Learning To Be Mindful 7,000 Miles Away

After 5 days spent discovering the busy cities of Ayutthaya and Bangkok, we get a chance to slow down at the Thai Plum Village, a mindfulness retreat center that was established by Thich Nhat Hanh. Each morning starts at 3:52 am. Monk time is 8 minutes early. We usually start with some sort of seated meditation or chanting, followed by a walking meditation. After that we have a small break and head to breakfast by 7 am. Some of the time we ate seated in circular rows on the floor of the great hall, but other times we sat family style on long tables. We had to wait for the sound of 3 bells and bow to our food and each other before we could start eating. Following that was 15 silent minutes of mindful eating. It gave us a chance to really taste our food and slow down. After the 15 minute bell rings we were excused and can start talking. Then we have a break until its time for Dharma Teachings. Those were opened up with singing heart opening songs that you can't help but smile when you sing them. They went over many things, but they all centered around the "5 Mindfulness Trainings", which were reverence for life, true happiness, true love, loving speech and deep listening and nourishment and healing. Following Dharma teachnings we had an hour and a half of "total relaxation". I really can't tell you much about it because every time, before she ever started talking, I fell asleep. Once we all wake up we do some sort of activity. Sometimes its question and answer from head monks and nuns, or other times we break into groups and tell what we're thinking. Not everyday was the same, though. One night we had tea meditation, and our last night we hiked up a beautiful hill to eat dinner and watch the sun set. There are so many things I loved about Plum Village, but the biggest one was waking up at 3:52. Here the moon doesn't rise until a bit after 4, so not only do I get to see the moon rise, but also the sun rise and set.
They gave us an option to vow to live by the 5 mindfulness teachings. At 4:52 am the monastics carefully folded their orange ceremonial robes and the head monk recited the 5 teachings and asked the practitioners if they accept the teachings into their life, to which they responded "Yes, I do" and prostrated in gratitude to the Buddha. Later on the participants received certificates that had their Dharma names in them, such as "Great Understanding of the Heart".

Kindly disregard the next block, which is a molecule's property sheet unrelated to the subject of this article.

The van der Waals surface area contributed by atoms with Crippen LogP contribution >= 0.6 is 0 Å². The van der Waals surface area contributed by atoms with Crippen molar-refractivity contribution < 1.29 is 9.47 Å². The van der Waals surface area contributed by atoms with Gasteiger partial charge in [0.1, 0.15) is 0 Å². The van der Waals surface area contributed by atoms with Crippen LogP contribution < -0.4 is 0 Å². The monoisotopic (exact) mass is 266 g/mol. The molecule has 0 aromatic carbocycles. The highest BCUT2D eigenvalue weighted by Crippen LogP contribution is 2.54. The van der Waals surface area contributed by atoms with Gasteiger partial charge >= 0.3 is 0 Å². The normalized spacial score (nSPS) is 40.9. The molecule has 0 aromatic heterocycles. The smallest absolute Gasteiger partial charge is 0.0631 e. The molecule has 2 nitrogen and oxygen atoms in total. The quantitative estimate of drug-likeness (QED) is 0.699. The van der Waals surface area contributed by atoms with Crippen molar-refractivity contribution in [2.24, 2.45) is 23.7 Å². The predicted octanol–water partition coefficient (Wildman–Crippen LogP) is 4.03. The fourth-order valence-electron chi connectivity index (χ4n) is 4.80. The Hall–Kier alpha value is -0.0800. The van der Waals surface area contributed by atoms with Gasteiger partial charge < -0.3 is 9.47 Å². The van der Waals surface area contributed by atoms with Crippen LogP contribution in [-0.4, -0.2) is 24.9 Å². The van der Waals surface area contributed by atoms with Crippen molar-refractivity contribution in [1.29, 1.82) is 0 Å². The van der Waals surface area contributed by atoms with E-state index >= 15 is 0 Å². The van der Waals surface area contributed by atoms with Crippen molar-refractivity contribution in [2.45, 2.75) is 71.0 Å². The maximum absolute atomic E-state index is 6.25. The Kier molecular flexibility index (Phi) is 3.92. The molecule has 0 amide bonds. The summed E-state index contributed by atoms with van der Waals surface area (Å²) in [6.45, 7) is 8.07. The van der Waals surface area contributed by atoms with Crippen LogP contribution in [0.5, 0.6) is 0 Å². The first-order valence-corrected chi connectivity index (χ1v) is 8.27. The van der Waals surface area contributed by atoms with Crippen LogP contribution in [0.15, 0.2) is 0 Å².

The monks here are so different than any others that I've met. You're allowed to, and even encouraged to look them in the eye and smile with them. They also have a mindfulness bell that goes off every 15 minutes. It doesn't matter what we're doing, everyone stops and goes back to mindful breathing. It's meant to remind everyone to be here in the present moment. We also were fed vegan food, but I had no idea it was vegan until someone told me. Much to everyone's surprise the community was mainly Vietnamese, so Raisa got to be our translator. You go girl.

P.S. Tito you'll love this: We were doing a sharing circle and a man only spoke Thai, so he had his friend who spoke English and Thai translate. Then a French woman who also spoke English translated for a man who only spoke French.

Out of respect for tradition, nobody took pictures of the ceremonies or meditations, but I do have some from Ayutthaya and our hike. Photo cred to Joe.

Pop gan mai!!


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